Or such was the impression I got when I gave them the interview.

A few weeks ago I mentioned that a bunch of us at Sydney Uni had submitted an abstract for a conference presentation of the Kaurna electronic dictionary.

Just recently, we received the news that our abstract has been accepted. So, if you’re planning on coming along to Australex ’08 at the Victoria University of Wellington in November and you’d like to see the public unveiling of our Kirrkirr and mobile phone dictionaries, then by all means look out for us – by which I mean me.

As it’s been about a month since my last post, it’s probably about time I posted something at least to ensure that this site doesn’t get referred to as a ‘dead blog’. To make matters worse, not only have I not been posting, I’ve also been neglecting my reciprocal blogger duties of reading other people’s work, which I hope is a good indicator of how busy I’ve been. Reading through the myriad of blogs in my feed reader is  normally one of my most favoured activities.

So what is my excuse then?

The same old story really — work. But this time the various jobs are a little different. Besides my regular duties as audio engineer at Paradisec and my unrelenting duties as tutor of first-year linguistics, I have been preparing a grant application with a colleague to continue our work developing electronic dictionaries of minority languages, including dictionaries available as java applications on your mobile phone1.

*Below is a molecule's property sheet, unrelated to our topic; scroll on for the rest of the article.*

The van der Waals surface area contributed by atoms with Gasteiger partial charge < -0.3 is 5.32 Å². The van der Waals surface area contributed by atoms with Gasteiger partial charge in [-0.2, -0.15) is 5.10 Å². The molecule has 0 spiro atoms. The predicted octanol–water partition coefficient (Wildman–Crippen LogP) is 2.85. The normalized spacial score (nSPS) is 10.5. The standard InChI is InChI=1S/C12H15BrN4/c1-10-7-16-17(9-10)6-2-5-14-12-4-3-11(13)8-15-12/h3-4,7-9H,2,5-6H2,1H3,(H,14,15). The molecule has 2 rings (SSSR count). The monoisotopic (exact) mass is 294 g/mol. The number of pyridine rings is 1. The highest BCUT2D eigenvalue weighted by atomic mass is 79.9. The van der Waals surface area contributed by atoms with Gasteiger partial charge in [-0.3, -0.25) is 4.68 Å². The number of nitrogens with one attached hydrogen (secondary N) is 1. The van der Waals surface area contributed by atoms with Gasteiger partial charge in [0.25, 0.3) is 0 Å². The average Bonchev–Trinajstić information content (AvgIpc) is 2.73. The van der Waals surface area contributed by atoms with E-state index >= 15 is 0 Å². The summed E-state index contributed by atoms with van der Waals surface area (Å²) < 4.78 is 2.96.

We have also been preparing several papers, conference talks, seminars and so on to detail our project and our process of producing visually-rich multimedia electronic dictionaries from basic wordlists. There are a couple of conferences later in the year that this sort of thing would be perfect for, but we also plan to get a paper sent off to some prestigious lexicography journal somewhere.

As a teaser, here’s an abstract that we sent off to one such conference earlier this month:

Kaurna is the indigenous Australian language of Adelaide and the Adelaide Plains. It has not been actively used since 1929, when the last native speaker died. More recently, efforts have been undertaken to restore Kaurna to a state of community use. One recent project involved the creation of an electronic Kaurna dictionary carried out by a team at the University of Sydney during the first half of 2008. As this was a community-driven project, it had certain requirements, such as the need to archivally preserve the two main documentary sources of Kaurna: a book published in 1840, and a hand-written manuscript from 1857.